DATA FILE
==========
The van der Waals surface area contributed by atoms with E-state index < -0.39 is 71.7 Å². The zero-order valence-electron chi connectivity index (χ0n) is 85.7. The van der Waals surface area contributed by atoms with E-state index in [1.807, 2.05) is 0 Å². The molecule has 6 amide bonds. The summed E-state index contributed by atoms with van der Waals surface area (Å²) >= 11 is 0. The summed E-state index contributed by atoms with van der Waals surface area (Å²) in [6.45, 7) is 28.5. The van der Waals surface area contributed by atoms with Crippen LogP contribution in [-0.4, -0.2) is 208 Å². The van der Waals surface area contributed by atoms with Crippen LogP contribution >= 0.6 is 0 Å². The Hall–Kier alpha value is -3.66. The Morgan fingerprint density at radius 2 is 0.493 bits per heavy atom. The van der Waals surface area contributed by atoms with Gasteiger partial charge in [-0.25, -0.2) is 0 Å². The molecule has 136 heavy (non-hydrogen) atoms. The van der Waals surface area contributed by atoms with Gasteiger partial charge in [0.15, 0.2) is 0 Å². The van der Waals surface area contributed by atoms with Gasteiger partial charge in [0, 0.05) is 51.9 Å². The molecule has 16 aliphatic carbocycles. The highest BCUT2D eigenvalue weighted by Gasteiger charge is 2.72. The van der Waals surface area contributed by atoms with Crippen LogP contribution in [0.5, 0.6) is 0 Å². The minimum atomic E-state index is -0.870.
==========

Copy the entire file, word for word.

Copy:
The van der Waals surface area contributed by atoms with E-state index < -0.39 is 71.7 Å². The zero-order valence-electron chi connectivity index (χ0n) is 85.7. The van der Waals surface area contributed by atoms with E-state index in [1.807, 2.05) is 0 Å². The molecule has 6 amide bonds. The summed E-state index contributed by atoms with van der Waals surface area (Å²) >= 11 is 0. The summed E-state index contributed by atoms with van der Waals surface area (Å²) in [6.45, 7) is 28.5. The van der Waals surface area contributed by atoms with Crippen LogP contribution in [-0.4, -0.2) is 208 Å². The van der Waals surface area contributed by atoms with Crippen LogP contribution >= 0.6 is 0 Å². The Hall–Kier alpha value is -3.66. The Morgan fingerprint density at radius 2 is 0.493 bits per heavy atom. The van der Waals surface area contributed by atoms with Gasteiger partial charge in [-0.25, -0.2) is 0 Å². The molecule has 136 heavy (non-hydrogen) atoms. The van der Waals surface area contributed by atoms with Gasteiger partial charge in [0.15, 0.2) is 0 Å². The van der Waals surface area contributed by atoms with Gasteiger partial charge in [0, 0.05) is 51.9 Å². The molecule has 16 aliphatic carbocycles. The highest BCUT2D eigenvalue weighted by Gasteiger charge is 2.72. The van der Waals surface area contributed by atoms with Crippen LogP contribution in [0.5, 0.6) is 0 Å². The minimum atomic E-state index is -0.870.